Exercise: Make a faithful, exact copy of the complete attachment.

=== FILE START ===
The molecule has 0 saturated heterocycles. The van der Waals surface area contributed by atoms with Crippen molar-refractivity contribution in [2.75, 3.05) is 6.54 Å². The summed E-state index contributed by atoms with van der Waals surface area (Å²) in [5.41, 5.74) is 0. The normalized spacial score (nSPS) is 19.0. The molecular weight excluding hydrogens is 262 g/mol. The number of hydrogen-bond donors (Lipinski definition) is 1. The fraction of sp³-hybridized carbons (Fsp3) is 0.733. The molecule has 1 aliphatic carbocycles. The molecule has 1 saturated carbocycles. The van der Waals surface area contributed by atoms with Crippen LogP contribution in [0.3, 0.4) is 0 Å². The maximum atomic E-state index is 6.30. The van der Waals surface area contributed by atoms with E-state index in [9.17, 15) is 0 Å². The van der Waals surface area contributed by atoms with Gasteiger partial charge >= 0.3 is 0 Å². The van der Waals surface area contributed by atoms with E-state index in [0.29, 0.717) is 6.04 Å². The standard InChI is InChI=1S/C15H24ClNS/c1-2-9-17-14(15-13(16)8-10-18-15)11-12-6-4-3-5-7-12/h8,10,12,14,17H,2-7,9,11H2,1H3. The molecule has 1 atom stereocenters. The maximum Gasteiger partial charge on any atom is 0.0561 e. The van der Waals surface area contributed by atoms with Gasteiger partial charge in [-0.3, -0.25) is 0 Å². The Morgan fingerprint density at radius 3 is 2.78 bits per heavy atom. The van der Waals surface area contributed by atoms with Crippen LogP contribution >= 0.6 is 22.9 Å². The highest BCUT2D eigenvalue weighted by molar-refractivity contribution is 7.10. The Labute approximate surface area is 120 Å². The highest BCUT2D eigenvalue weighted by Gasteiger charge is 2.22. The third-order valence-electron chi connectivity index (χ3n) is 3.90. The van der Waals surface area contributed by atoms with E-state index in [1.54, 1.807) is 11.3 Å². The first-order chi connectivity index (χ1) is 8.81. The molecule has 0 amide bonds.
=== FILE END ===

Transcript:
The molecule has 0 saturated heterocycles. The van der Waals surface area contributed by atoms with Crippen molar-refractivity contribution in [2.75, 3.05) is 6.54 Å². The summed E-state index contributed by atoms with van der Waals surface area (Å²) in [5.41, 5.74) is 0. The normalized spacial score (nSPS) is 19.0. The molecular weight excluding hydrogens is 262 g/mol. The number of hydrogen-bond donors (Lipinski definition) is 1. The fraction of sp³-hybridized carbons (Fsp3) is 0.733. The molecule has 1 aliphatic carbocycles. The molecule has 1 saturated carbocycles. The van der Waals surface area contributed by atoms with Crippen LogP contribution in [0.3, 0.4) is 0 Å². The maximum atomic E-state index is 6.30. The van der Waals surface area contributed by atoms with E-state index in [9.17, 15) is 0 Å². The van der Waals surface area contributed by atoms with Gasteiger partial charge >= 0.3 is 0 Å². The van der Waals surface area contributed by atoms with E-state index in [0.29, 0.717) is 6.04 Å². The standard InChI is InChI=1S/C15H24ClNS/c1-2-9-17-14(15-13(16)8-10-18-15)11-12-6-4-3-5-7-12/h8,10,12,14,17H,2-7,9,11H2,1H3. The molecule has 1 atom stereocenters. The maximum Gasteiger partial charge on any atom is 0.0561 e. The van der Waals surface area contributed by atoms with Gasteiger partial charge in [-0.3, -0.25) is 0 Å². The Morgan fingerprint density at radius 3 is 2.78 bits per heavy atom. The van der Waals surface area contributed by atoms with Crippen LogP contribution >= 0.6 is 22.9 Å². The highest BCUT2D eigenvalue weighted by molar-refractivity contribution is 7.10. The Labute approximate surface area is 120 Å². The highest BCUT2D eigenvalue weighted by Gasteiger charge is 2.22. The third-order valence-electron chi connectivity index (χ3n) is 3.90. The van der Waals surface area contributed by atoms with E-state index in [1.54, 1.807) is 11.3 Å². The first-order chi connectivity index (χ1) is 8.81. The molecule has 0 amide bonds.